Can the Mint 400 Really Be the Greatest Damn Thing Ever Seen?
That’s what Sahara Hotel President Earl Thompson proclaimed from the finish line back in 1968. It was the second running of the race, and it was a brutal one. Most of the cars and trucks entered were strewn across the desert in various states of disrepair. What kind of race would it be if nobody finished?
Just as it began to look dim for the future of the event, Thompson’s bold proclamation swayed the race promoters to stay the course. Thompson was not alone in his exuberance for the challenge. The Mint 400 exploded in popularity over the next several years, and came to be known as “The Great American Offroad Race.”
The Mint 400 was popular for 2 reasons. The first was a contingency, which is held before the race to inspect the vehicles. The contingency was an epic party, even for Las Vegas.
Held on Fremont Street, known as “Glitter Gulch” at the time, the festivities included all the trappings of Vegas: booze, women, gambling, and revelry. Packed with cars, and fans from all over the world, they all came to “the Mint” to celebrate desert racing.
The contingency was an epic party, even for Las Vegas.
One of those revelers was writer Hunter S. Thompson. He was hired by Sports Illustrated in 1971 to write photo captions for the Mint 400 race. His original 2,500-word manuscript submitted to Sports Illustrated was “aggressively rejected,” but Rolling Stone Magazine liked it enough to publish it.
His notes later became a novel that chronicled his personal debauchery. Anyone who has read the book wonders what he turned into Sports Illustrated. His novel; Fear and Loathing in Las Vegas, was made into a movie in 1998 starring Johnny Depp, and Benicio Del Toro.
After the partying at contingency is over, competitors have 400 miles of rugged terrain outside the city to contend with. The silty, and rocky terrain offered the ultimate challenge for offroaders. It is always said that just finishing offroad races is an accomplishment. At the Mint 400, it was never truer.
Egged on by thousands of spectators who crowded around the known spots for action, racers went huge in extremely primitive vehicles. The race vehicles of the time might have had stronger parts, or multiple shocks, but in comparison to the sophisticated vehicles of today, were insanely unsuited for that type of punishment. The brutal terrain and aggressive driving forged heroes, and created legends.
The race was conceived by The Mint hotel owner Del Webb, and hotel executive Norm Johnson to draw people to Las Vegas. In its prime, the race was huge, but after Del Webb sold The Mint in 1988, the race began to wane.
The brutal terrain and aggressive driving forged heroes, and created legends.
The new owners were just not as enamored with offroad racing. The name was changed to the Nissan 400 before it ceased to exist altogether in 1989.
The race was dormant for nearly 20 years until the Southern Nevada Offroad Enthusiasts group brought it back in 2008. In 2012, the naming rights were purchased by the Martelli Brothers who teamed with the Best in the Desert racing organization to put on the race. The Martelli’s have an appreciation for what the race once was. They labored diligently to restore the Mint 400’s place in the offroad world.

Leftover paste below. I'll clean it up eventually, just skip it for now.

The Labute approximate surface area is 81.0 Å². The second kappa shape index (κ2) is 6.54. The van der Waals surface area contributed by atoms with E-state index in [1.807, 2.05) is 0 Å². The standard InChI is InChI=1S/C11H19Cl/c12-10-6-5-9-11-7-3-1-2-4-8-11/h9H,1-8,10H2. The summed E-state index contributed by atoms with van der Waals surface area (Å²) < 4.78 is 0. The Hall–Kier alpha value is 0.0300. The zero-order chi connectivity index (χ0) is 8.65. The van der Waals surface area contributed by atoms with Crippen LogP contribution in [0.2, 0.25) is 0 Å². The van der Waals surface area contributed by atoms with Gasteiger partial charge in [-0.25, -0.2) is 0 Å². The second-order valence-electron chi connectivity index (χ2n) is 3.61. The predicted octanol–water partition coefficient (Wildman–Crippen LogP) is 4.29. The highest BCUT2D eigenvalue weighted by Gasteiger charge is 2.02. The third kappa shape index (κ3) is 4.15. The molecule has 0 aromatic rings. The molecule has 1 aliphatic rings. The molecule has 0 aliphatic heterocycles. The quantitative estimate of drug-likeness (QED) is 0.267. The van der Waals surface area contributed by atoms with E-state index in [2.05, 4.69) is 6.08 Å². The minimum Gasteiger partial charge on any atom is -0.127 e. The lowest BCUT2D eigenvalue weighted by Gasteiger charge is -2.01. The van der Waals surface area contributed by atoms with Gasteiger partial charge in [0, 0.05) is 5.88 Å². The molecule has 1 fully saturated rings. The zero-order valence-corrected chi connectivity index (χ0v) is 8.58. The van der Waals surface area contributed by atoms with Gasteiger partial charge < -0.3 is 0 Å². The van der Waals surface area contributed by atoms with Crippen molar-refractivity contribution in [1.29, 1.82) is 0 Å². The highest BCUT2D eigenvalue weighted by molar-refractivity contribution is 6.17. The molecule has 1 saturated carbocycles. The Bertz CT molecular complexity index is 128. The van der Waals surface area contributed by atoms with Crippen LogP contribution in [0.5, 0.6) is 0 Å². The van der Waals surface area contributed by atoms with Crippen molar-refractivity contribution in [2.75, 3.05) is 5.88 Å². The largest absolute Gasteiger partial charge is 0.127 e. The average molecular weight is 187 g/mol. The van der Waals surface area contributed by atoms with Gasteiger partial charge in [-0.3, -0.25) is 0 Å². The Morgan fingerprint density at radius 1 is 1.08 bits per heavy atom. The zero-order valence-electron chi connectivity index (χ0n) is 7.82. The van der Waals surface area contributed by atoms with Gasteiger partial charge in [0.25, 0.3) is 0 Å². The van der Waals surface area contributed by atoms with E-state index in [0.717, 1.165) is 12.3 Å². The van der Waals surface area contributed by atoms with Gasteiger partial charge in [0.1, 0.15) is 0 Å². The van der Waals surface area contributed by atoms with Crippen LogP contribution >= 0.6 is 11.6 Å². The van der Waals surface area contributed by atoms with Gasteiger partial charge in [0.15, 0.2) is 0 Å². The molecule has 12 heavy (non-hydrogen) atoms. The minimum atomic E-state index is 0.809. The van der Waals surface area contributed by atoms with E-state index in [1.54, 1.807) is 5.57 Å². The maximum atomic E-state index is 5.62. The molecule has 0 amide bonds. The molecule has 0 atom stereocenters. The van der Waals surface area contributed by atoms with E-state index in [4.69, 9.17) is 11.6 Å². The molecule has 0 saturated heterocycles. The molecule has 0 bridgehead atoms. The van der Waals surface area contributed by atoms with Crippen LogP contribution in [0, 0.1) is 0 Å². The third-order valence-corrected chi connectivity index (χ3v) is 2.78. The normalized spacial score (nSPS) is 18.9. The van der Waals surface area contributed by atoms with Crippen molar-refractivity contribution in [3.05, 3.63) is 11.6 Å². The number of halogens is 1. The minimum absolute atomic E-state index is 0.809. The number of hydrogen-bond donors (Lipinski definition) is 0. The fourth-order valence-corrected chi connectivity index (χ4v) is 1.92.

Contingency returned to Fremont Street, and the crowds returned. The party was back, and better than ever. The race now occupies nearly an entire week with a parade down the strip, pit crew competition, time trials, 2 days of contingency, and 2 more days of racing. This year they brought the bikes back; the first time they raced at the Mint since 1977.
For those of us who attended the original, the race was still missing one element. It was moved to an existing course south of town instead of the traditional north course that was so brutal. The unlimited classes get a taste of the north course during time trials, but the races are held south of town on a course that has dry lake beds, and river washes. It’s just not the same as the pile of rocks to the north. It is still rough in the south, but not nearly as bad.
This year’s race got a boost by Mother Nature. Heavy rains changed the game. Typically they bulldoze the course before the race, making much of it flat and featureless. The rains did what they typically do in the desert, they modified the landscape.
They crushed wheels, broke suspension parts, and had racers deviating from the favored line to avoid them.
The water washed the top layer of soil away, exposing the rocks. There were still deep sandy sections filled with whoops, and the dry lake beds that had racers bumping off the rev limiter, but the rocks were ruthless.
They crushed wheels, broke suspension parts, and had racers deviating from the favored line to avoid them. It became a driver’s race that required skill, as well as brute strength. The race finally had everything that the original delivered. Some might not have liked it, but in order to be “The Great American Race”, it needs to be the most challenging, and likewise, the most rewarding.
No racer was rewarded more than overall winner Justin Lofton. His win was his third at the Mint; the only driver to ever reach that milestone. If you ask Lofton, the many spectators, or the other racers who merely made it to the finish about what they think, they might just say that the 2019 Mint 400 was the greatest damn thing ever.